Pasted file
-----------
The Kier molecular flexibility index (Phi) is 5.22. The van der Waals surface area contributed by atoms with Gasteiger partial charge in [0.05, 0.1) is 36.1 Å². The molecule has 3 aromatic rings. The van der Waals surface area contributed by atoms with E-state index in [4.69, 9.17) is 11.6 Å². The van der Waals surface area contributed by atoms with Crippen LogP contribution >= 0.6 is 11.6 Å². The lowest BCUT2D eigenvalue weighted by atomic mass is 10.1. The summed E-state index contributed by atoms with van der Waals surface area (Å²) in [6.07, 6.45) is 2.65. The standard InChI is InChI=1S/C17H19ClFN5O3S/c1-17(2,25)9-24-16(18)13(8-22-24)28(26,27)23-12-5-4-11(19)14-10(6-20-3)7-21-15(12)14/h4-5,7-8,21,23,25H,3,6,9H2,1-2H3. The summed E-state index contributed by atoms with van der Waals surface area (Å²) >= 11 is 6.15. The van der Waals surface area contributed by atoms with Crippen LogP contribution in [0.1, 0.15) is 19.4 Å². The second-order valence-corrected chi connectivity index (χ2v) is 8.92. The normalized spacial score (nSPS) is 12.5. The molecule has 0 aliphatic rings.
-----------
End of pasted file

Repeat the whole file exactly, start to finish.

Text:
The Kier molecular flexibility index (Phi) is 5.22. The van der Waals surface area contributed by atoms with Gasteiger partial charge in [0.05, 0.1) is 36.1 Å². The molecule has 3 aromatic rings. The van der Waals surface area contributed by atoms with E-state index in [4.69, 9.17) is 11.6 Å². The van der Waals surface area contributed by atoms with Crippen LogP contribution >= 0.6 is 11.6 Å². The lowest BCUT2D eigenvalue weighted by atomic mass is 10.1. The summed E-state index contributed by atoms with van der Waals surface area (Å²) in [6.07, 6.45) is 2.65. The standard InChI is InChI=1S/C17H19ClFN5O3S/c1-17(2,25)9-24-16(18)13(8-22-24)28(26,27)23-12-5-4-11(19)14-10(6-20-3)7-21-15(12)14/h4-5,7-8,21,23,25H,3,6,9H2,1-2H3. The summed E-state index contributed by atoms with van der Waals surface area (Å²) >= 11 is 6.15. The van der Waals surface area contributed by atoms with Crippen LogP contribution in [0.1, 0.15) is 19.4 Å². The second-order valence-corrected chi connectivity index (χ2v) is 8.92. The normalized spacial score (nSPS) is 12.5. The molecule has 0 aliphatic rings.